A new study claims that a large portion of the most popular free apps on Google Play are highly vulnerable to malicious attacks. Security firm FireEye recently released a study suggesting that SSL vulnerabilities within these apps and the man-in-the-middle (MITM) attacks they allow for "are wreaking havoc on data security" throughout the Android ecosystem.

After analyzing the 1000 most popular free apps available on Google Play, the firm found that as many as 73% of them were highly vulnerable to MITM attacks due to poor or faulty SSL management. In a random sampling of 10,00 free applications, FireEye's data says around 60% of them were vulnerable. "These popular apps allow an attacker to intercept data exchanged between the Android device and a remote server," the company said in a blog post.

The study covered three separate SSL errors including faulty trust managers, code that mishandles SSL errors when using Webkit and when apps don't verify the remote server hostname. Trust management issues were spotted in 73% of the top 1000 free apps and 40% of the 10,000 apps FireEye looked at. Webkit errors were also quite abundant at 77% of the top 1000 free apps and around 13% of the 10,000 chosen in the study. Host verification checks seemed to be much better across the board registering in the single digits.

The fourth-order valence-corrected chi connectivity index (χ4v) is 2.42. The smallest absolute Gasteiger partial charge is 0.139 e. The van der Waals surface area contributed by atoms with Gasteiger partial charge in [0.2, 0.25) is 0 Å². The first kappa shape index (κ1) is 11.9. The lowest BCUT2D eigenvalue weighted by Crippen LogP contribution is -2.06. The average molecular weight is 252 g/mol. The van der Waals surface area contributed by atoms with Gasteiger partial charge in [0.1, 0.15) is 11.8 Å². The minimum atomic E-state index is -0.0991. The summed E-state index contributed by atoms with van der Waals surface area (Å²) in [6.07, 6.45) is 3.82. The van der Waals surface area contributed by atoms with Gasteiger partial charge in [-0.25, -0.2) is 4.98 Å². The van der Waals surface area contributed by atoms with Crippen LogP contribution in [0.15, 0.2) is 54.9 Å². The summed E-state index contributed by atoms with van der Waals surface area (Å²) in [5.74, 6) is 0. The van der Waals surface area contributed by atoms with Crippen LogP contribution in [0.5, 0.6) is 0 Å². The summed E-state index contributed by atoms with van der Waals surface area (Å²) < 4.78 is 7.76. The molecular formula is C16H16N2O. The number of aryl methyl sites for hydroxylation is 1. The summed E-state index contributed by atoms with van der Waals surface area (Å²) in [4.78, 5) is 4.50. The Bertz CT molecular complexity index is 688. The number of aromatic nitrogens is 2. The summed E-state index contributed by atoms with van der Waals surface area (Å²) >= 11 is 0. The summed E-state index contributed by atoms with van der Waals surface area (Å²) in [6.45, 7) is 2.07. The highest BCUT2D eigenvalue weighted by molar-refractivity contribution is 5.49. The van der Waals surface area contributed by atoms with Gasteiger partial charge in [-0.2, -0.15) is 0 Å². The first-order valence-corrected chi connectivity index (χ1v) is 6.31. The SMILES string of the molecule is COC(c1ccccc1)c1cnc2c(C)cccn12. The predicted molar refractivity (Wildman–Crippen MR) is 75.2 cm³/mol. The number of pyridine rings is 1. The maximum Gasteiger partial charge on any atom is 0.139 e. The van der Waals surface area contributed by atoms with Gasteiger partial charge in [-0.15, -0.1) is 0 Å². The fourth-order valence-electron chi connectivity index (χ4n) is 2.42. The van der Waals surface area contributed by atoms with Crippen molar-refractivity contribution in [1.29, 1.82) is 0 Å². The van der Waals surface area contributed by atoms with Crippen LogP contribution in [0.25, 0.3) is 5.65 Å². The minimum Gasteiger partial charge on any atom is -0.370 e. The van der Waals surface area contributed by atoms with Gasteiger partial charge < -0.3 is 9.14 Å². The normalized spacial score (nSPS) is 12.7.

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According to FireEye, the issues are effecting ad libraries and things of that nature as well:

"Applications may use third-party libraries to enable part of their functionality. When these libraries have baked-in vulnerabilities, they are particularly dangerous because they make all applications that use them, and frequently the devices that run them, vulnerable."

FireEye also points out that the two top advertising libraries they looked at, Flurry and Chartboost, both suffered from faulty trust management. While both of these networks have now been updated to correct the issue, the company suggests the massive number of third party apps connected to them that haven't updated yet, may still be open to attacks. Apps that in some way use Flurry's libraries, for example, "have been downloaded over 8.7 billion times," according to FireEye.

Reports suggest some of the major apps and ad networks like both of the aforementioned companies have started to introduce updates for these vulnerabilities. FireEye said it "notified the developers, who acknowledged the reported vulnerabilities and addressed them in subsequent versions of their applications." More a more technical breakdown of the company's findings head over to the official blog post.